DUSSELDORF, Germany -- "I don't know how she does it."
It's a compliment of the highest order to any working mother who juggles the roles of her life. It must mean she's making it look easy, right?
But when U.S. midfielder Megan Rapinoe is talking about teammate and U.S. captain Christie Rampone, she means it. She really doesn't know.
"We'll be on a trip and normally she brings the kids," Rapinoe said. "We'll have a hard training, and when I have a hard training I go home and pass out on my bed and I just want to escape, and she's taking care of two kids. They are a little older now, but for a while she was taking care of a baby and a 3-year-old.
"I don't know how she does it physically, even though she's probably the fittest player on our team. I just don't know how she juggles it all. She's a superwoman."
While, in fact, the world is full of "superwomen," Rampone finds herself deservedly in the spotlight as the U.S. team prepares for its first World Cup championship match since 1999.
The title match against Japan will be the last World Cup match of Rampone's career.
But her legacy with the team extends far beyond her ability to raise her children while raising her game to the sport's highest levels.
At 36, Rampone is the oldest player on the U.S. roster by two years and will become the oldest to appear in a World Cup final. She has moved into fourth-place on USA's all-time caps list, past Joy Fawcett, with 240.
She has spent more than a third of her life in the program and now finds herself traveling and living alongside players who are barely graduated from college.
Rampone is the last remaining member of the defining 1999 team. She was a reserve defender on that team, not one of its shining stars. She is now an integral part of the American squad on the back line and a team leader.
"I respect her tremendously as a captain and a player, but also as a person," U.S. coach Pia Sundhage told espnW before the tournament began last month. "She means a lot and when you talk about bringing out the best performances from each player on the team, she's the one that does that."
Rampone is not in the same place she was in 1999, even as the U.S. team has returned to this hallowed place with a series of gutty performances. On Wednesday against France, Rampone had a key defensive play with a deflection that saved a potential goal that would have given France the lead in the 64th minute. She also had a nice, and rare, run upfield that created a good chance for Abby Wambach.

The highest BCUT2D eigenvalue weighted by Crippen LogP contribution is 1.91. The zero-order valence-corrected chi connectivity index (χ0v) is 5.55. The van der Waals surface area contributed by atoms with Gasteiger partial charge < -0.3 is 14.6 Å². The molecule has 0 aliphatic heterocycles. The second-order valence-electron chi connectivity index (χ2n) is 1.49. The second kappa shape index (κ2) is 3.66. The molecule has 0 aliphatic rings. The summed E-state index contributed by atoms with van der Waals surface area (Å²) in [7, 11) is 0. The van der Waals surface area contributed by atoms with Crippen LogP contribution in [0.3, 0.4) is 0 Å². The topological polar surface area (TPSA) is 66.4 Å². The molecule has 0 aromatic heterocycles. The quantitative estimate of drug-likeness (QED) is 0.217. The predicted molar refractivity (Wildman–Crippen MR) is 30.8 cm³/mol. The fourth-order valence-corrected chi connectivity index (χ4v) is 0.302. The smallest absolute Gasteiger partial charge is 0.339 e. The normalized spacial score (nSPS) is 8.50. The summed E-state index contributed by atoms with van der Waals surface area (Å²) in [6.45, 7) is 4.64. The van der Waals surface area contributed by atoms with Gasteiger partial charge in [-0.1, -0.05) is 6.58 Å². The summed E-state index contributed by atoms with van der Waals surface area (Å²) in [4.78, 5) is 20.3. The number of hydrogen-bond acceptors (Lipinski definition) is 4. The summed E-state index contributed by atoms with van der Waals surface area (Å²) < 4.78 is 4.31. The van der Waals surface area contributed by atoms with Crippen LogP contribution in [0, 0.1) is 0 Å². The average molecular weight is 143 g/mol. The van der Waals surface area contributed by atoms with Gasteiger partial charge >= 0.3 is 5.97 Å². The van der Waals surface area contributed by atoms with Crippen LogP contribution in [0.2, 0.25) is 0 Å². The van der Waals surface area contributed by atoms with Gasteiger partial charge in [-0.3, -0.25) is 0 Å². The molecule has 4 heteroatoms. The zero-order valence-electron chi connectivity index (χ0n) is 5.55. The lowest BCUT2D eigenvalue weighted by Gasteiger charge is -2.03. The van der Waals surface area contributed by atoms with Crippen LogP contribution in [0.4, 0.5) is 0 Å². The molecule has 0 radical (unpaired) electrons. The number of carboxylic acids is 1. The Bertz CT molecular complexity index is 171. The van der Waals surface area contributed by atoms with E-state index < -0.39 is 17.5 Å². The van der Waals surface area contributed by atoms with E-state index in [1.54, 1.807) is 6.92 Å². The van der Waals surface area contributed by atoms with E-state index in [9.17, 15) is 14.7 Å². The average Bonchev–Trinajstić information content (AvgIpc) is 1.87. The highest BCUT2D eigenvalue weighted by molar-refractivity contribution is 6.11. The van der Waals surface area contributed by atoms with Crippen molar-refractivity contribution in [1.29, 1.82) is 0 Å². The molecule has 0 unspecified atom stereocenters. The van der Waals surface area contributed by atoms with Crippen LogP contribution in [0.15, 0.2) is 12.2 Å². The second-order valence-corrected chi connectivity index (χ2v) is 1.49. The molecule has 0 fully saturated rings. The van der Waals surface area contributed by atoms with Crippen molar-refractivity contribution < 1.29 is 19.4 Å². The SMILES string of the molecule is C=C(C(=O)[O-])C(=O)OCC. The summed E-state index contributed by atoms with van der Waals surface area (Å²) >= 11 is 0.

But mostly, Rampone is directing and guiding the Americans' back line, the final defense before keeper Hope Solo.
"My role has changed," Rampone said. "It was inspiring then to learn from those great leaders, and now I am in the role of a leader and trying to help this team win this Cup. To win a Cup at the start of my career and winning one now would be amazing."
Rampone has joked that she's out of step with the fashion choices of her younger teammates and doesn't always know who is singing the songs they have on their iPods. But there is no generation gap on the field.
Rampone is playing as well as ever on the U.S. back line, which has been tested throughout this tournament, particularly in the past two games against Brazil and France in which the U.S. was outshot 41-25 and 25-11, respectively. But the U.S. has come out of both games with the win.
"She brings everything to us," Rapinoe said. "All of her experience, being in those pressure moments. But it's more than that. Look at the way she's playing right now, it's inspired. She's been amazing, an absolute rock for us."
Watching Rampone run down Marta in the Brazil game, Rapinoe said, is something she'll never forget.
"Watching her on a dead sprint like that " Rapinoe said. "You couldn't ask for a better leader. She's my hero, a role model for me."
Rampone is not the first mother to have played on the U.S. national team. Fawcett had three daughters during her time with the team. Carla Overbeck had a child and returned to play with the team.
Rampone said she has followed the example set by both former players when it came to managing her dual roles.
Rampone's daughters are 6 years and 16 months. They are at home "cheering mom from afar," Rampone said. "You know, there's Skype."
Four more days and there won't be any more need for video Internet chats. Rampone will be home. Will she be a World Cup champion for the second time in her career, a bookend to her experience as a young player in 1999?
Rampone said she will play one more year. She would like to remain with the program through the 2012 Olympic tournament in London.
"I have just been taking it all in, enjoying the whole journey. I know it's my last World Cup, but I'm not going to dwell on the fact that it's coming to an end. I'm leading by example and just trying to compose everybody. The tournament is such a short time, and you prepare so much," Rampone said.
"I'm here for the girls. I was inspired by the old girls, the veterans in '99, and now the young kids are inspiring me to get through this and win this one."